[Product Review] Get a Nio Tag and Stop Losing Stuff
A pricey but effective solution to a common problem.
Always misplacing your stuff? The Nio Tag from Bluenio is a small, simple device that pairs with a smartphone app meant to solve that problem and more. Bluenio sent us one to review, and we tried it out for all its intended uses and then some. Here’s what we thought.
Bluenio sent us the Nio Tag pictured above a few months ago before we moved Geekosystem Headquarters to its current location
in a secret volcano layer in midtown Manhattan. Ironically, we lost it in the move. The worst part is that if we didn’t turn it off before packing, it would have been incredibly simple to find it.
The Nio Tag works by pairing to your Bluetooth-enabled smartphone or tablet. Once paired, the Tag and your phone can work together in a number of beautiful ways. The simplest use is probably as a locator/tracker. If you lose the Tag or whatever you’ve attached it to, you can trigger it to alarm remotely. The app even gives you a hot/cold display to let you know if you’re getting close. If we left the Tag on before we packed it, finding it in our new office would have taken a few minutes rather than a few weeks.
And leaving it on wouldn’t have been a problem. The Nio Tag boasts a 4-month standby battery life, so unless you’re constantly having to set it off to find your things, you shouldn’t have to worry about recharging it more than a few times per year using the included micro-usb charger.
The Nio Tag works both ways. Not only can you find it with your smartphone, but if it’s your phone that you can’t find, you can use the Nio Tag to trigger an alarm on your phone to track it down with a single press of a button. Even if that’s all it did, it’d probably be worth picking up if you’re the kind of person who is forever misplacing things, but it does a lot more.
You can also set the Nio Tag to go off when it gets too far away from your smartphone. At a party and you’re worried you’ll leave your umbrella behind? Stick the Nio Tag to it, and if you try to leave the party without it, your phone will go off as you walk out the door. My mother-in-law does this when she wants us to take home leftovers. She’ll take my wife’s car keys and put them in the refrigerator with the food. If we try to leave without an assortment of tupperware, we can’t get very far. The Nio Tag can function as a high-tech version of my mother-in-law.
The Bluenio website claims this feature can also be used for “Child Protection” with the line “Keep them close, even when you lose sight of them.”
The idea being that you can Nio Tag your child like a penguin and track them in the wild. If your child wanders off in a crowd, they won’t get very far without setting off the alarm. It’s like a high-tech baby leash, which is better than a low-tech baby leash, because baby leashes are stupid.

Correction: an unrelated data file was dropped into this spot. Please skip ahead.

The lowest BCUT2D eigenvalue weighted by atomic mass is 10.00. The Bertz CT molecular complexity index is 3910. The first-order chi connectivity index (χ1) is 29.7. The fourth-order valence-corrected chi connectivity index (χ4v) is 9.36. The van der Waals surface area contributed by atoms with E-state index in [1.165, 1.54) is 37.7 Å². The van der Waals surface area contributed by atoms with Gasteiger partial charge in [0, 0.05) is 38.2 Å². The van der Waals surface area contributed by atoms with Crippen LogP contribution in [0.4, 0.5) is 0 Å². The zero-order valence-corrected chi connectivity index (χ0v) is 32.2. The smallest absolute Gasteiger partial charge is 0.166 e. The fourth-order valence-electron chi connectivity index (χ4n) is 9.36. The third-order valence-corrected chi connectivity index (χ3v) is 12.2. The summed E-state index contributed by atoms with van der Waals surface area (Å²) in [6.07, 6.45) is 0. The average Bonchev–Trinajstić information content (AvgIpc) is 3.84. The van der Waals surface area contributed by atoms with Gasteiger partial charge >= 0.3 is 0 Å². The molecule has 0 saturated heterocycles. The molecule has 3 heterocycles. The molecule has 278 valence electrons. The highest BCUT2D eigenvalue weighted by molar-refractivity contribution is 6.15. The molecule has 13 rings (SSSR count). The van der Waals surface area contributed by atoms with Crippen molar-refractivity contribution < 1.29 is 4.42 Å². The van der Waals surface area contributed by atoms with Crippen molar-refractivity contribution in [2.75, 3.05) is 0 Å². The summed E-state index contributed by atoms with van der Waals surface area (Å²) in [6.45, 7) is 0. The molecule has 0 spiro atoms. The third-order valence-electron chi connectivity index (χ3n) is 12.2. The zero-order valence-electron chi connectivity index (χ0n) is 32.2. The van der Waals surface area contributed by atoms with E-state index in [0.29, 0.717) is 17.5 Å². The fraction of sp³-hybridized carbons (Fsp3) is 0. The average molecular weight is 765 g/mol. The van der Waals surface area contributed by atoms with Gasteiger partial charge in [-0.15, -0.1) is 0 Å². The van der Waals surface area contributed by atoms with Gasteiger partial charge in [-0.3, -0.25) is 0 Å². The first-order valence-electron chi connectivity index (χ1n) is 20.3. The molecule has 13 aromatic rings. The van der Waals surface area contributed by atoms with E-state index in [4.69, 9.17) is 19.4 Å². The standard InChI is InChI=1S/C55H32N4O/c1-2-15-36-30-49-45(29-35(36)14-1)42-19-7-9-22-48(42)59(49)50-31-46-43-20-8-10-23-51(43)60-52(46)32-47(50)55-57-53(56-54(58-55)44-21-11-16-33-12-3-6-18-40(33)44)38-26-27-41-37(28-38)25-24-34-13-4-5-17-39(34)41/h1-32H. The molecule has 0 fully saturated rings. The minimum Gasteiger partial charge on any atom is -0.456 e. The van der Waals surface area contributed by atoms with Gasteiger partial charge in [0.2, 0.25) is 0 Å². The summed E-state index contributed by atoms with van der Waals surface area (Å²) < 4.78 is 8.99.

I have a child, and as much as I love the Nio Tag, I don’t know that I’m ready to entrust it with my daughter’s safety. Still, I happened to be travelling during our review period so sure enough, I tagged my daughter at the airport. She’s just over a year old and not quite walking yet. Her primary means of transportation is scooting on the floor like a dog scratching its butt on the carpet—my point is that she’s not likely to get very far on her own.
While we waited for a flight, I set her loose and let her scoot around (keeping an eye on her the whole time because I’m not a monster). As expected, when she got out of range both the tag and my phone went off. She stopped scooting and looked around. We were in an open area without anyone around, but the Nio Tag is loud enough that it would have been easy to hear in most situations, even in a crowd. Just probably not at a concert or something particularly loud.
I’m not ready to endorse the Nio Tag as a child safety device entirely. It’s something that’s nice to have, but not something I’d suggest relying on instead of actually keeping an eye on your children in a crowded place.
The Nio Tag also works as a motion alarm. If you’re worried about someone making off with something you own, put a Nio Tag on it and if it moves you’ll hear it. There are also “NioSoft Tags” in the app that turn your smartphone or tablet into a Nio Tag, and therefore also a motion-sensitive alarm. This feature appears to only work with the iOS version of the app, and its not alone.
Nio Tag’s app is available in both iOS and Android versions, but at least for now the iOS version is a bit more substantial with several apps and features the Android version is lacking. Notably, the NioSafe app which lets you use your smartphone and Nio Tag for 2 Factor Authentication, or just use the Tag itself to unlock your secured information.
According to the Nio Tag site, the Android version should be caught up soon.
The Nio Tag will set you back almost $60, which seems a little high, but if you really are someone who’s always misplacing things, or an iPhone user in urgent need of an easy-to-use 2 Factor Authentication system, it might be worth picking up.
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